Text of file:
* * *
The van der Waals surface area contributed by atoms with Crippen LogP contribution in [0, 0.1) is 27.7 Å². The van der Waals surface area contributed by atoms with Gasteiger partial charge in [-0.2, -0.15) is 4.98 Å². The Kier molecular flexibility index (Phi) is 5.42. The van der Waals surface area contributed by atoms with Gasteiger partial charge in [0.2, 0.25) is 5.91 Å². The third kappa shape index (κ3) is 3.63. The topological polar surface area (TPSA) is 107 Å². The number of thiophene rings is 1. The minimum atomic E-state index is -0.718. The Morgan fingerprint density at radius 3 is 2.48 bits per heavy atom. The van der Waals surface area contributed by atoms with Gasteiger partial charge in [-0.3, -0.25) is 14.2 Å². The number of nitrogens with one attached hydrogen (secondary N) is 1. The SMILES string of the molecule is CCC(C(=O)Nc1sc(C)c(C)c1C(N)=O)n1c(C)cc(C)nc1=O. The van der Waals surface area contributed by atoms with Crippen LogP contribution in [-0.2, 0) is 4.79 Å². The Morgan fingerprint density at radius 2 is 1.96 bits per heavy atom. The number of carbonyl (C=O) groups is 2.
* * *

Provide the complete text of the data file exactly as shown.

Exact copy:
The van der Waals surface area contributed by atoms with Crippen LogP contribution in [0, 0.1) is 27.7 Å². The van der Waals surface area contributed by atoms with Gasteiger partial charge in [-0.2, -0.15) is 4.98 Å². The Kier molecular flexibility index (Phi) is 5.42. The van der Waals surface area contributed by atoms with Gasteiger partial charge in [0.2, 0.25) is 5.91 Å². The third kappa shape index (κ3) is 3.63. The topological polar surface area (TPSA) is 107 Å². The number of thiophene rings is 1. The minimum atomic E-state index is -0.718. The Morgan fingerprint density at radius 3 is 2.48 bits per heavy atom. The van der Waals surface area contributed by atoms with Gasteiger partial charge in [-0.3, -0.25) is 14.2 Å². The number of nitrogens with one attached hydrogen (secondary N) is 1. The SMILES string of the molecule is CCC(C(=O)Nc1sc(C)c(C)c1C(N)=O)n1c(C)cc(C)nc1=O. The van der Waals surface area contributed by atoms with Crippen LogP contribution in [-0.2, 0) is 4.79 Å². The Morgan fingerprint density at radius 2 is 1.96 bits per heavy atom. The number of carbonyl (C=O) groups is 2.